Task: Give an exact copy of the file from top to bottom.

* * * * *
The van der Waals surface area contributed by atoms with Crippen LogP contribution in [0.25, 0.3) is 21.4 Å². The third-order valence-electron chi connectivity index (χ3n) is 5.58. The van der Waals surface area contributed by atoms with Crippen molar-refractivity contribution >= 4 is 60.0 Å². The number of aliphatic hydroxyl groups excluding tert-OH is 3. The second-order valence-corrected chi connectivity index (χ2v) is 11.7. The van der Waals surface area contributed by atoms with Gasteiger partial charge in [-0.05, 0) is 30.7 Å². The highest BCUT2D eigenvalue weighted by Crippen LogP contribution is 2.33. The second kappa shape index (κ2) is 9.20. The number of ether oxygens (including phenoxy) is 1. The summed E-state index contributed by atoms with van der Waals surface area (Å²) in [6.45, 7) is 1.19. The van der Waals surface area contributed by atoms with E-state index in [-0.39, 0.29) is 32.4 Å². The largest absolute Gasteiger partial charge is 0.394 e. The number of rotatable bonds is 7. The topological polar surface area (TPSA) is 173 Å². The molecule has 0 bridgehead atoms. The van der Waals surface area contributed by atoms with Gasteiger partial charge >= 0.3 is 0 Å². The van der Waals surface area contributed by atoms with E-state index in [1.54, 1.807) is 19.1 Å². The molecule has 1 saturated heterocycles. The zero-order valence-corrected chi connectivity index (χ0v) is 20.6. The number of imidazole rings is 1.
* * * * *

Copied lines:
The van der Waals surface area contributed by atoms with Crippen LogP contribution in [0.25, 0.3) is 21.4 Å². The third-order valence-electron chi connectivity index (χ3n) is 5.58. The van der Waals surface area contributed by atoms with Crippen molar-refractivity contribution >= 4 is 60.0 Å². The number of aliphatic hydroxyl groups excluding tert-OH is 3. The second-order valence-corrected chi connectivity index (χ2v) is 11.7. The van der Waals surface area contributed by atoms with Gasteiger partial charge in [-0.05, 0) is 30.7 Å². The highest BCUT2D eigenvalue weighted by Crippen LogP contribution is 2.33. The second kappa shape index (κ2) is 9.20. The number of ether oxygens (including phenoxy) is 1. The summed E-state index contributed by atoms with van der Waals surface area (Å²) in [6.45, 7) is 1.19. The van der Waals surface area contributed by atoms with E-state index in [-0.39, 0.29) is 32.4 Å². The largest absolute Gasteiger partial charge is 0.394 e. The number of rotatable bonds is 7. The topological polar surface area (TPSA) is 173 Å². The molecule has 0 bridgehead atoms. The van der Waals surface area contributed by atoms with Gasteiger partial charge >= 0.3 is 0 Å². The van der Waals surface area contributed by atoms with E-state index in [1.54, 1.807) is 19.1 Å². The molecule has 1 saturated heterocycles. The zero-order valence-corrected chi connectivity index (χ0v) is 20.6. The number of imidazole rings is 1.